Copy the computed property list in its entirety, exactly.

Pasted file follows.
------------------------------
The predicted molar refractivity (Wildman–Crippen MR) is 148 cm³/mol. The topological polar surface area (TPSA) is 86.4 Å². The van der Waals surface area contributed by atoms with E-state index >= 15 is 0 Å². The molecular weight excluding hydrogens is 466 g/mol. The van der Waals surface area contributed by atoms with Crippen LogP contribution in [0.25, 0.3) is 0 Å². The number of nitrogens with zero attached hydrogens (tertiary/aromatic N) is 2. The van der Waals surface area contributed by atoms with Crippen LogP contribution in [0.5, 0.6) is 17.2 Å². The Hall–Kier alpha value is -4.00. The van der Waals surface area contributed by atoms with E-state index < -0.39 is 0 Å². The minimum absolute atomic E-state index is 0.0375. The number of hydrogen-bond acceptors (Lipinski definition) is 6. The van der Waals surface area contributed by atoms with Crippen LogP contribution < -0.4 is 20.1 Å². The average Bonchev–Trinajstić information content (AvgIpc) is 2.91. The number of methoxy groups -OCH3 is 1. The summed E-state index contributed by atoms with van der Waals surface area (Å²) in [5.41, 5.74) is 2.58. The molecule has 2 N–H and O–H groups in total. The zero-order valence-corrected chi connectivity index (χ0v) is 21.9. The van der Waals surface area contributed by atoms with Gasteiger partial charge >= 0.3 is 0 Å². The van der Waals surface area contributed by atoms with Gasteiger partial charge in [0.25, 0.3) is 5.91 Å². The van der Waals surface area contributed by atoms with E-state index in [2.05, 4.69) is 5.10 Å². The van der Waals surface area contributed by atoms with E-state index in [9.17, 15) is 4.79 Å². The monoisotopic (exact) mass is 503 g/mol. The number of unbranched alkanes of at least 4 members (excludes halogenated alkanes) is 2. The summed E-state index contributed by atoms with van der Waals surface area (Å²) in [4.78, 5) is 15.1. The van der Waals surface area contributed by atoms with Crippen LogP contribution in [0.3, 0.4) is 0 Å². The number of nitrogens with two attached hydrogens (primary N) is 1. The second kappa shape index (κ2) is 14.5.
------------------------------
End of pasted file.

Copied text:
The predicted molar refractivity (Wildman–Crippen MR) is 148 cm³/mol. The topological polar surface area (TPSA) is 86.4 Å². The van der Waals surface area contributed by atoms with E-state index >= 15 is 0 Å². The molecular weight excluding hydrogens is 466 g/mol. The van der Waals surface area contributed by atoms with Crippen LogP contribution in [0.25, 0.3) is 0 Å². The number of nitrogens with zero attached hydrogens (tertiary/aromatic N) is 2. The van der Waals surface area contributed by atoms with Crippen LogP contribution in [0.5, 0.6) is 17.2 Å². The Hall–Kier alpha value is -4.00. The van der Waals surface area contributed by atoms with E-state index < -0.39 is 0 Å². The minimum absolute atomic E-state index is 0.0375. The number of hydrogen-bond acceptors (Lipinski definition) is 6. The van der Waals surface area contributed by atoms with Crippen LogP contribution < -0.4 is 20.1 Å². The average Bonchev–Trinajstić information content (AvgIpc) is 2.91. The number of methoxy groups -OCH3 is 1. The summed E-state index contributed by atoms with van der Waals surface area (Å²) in [5.41, 5.74) is 2.58. The molecule has 2 N–H and O–H groups in total. The zero-order valence-corrected chi connectivity index (χ0v) is 21.9. The van der Waals surface area contributed by atoms with Gasteiger partial charge >= 0.3 is 0 Å². The van der Waals surface area contributed by atoms with Gasteiger partial charge in [0.25, 0.3) is 5.91 Å². The van der Waals surface area contributed by atoms with E-state index in [2.05, 4.69) is 5.10 Å². The van der Waals surface area contributed by atoms with E-state index in [9.17, 15) is 4.79 Å². The monoisotopic (exact) mass is 503 g/mol. The number of unbranched alkanes of at least 4 members (excludes halogenated alkanes) is 2. The summed E-state index contributed by atoms with van der Waals surface area (Å²) in [4.78, 5) is 15.1. The van der Waals surface area contributed by atoms with Crippen LogP contribution in [0.3, 0.4) is 0 Å². The number of nitrogens with two attached hydrogens (primary N) is 1. The second kappa shape index (κ2) is 14.5.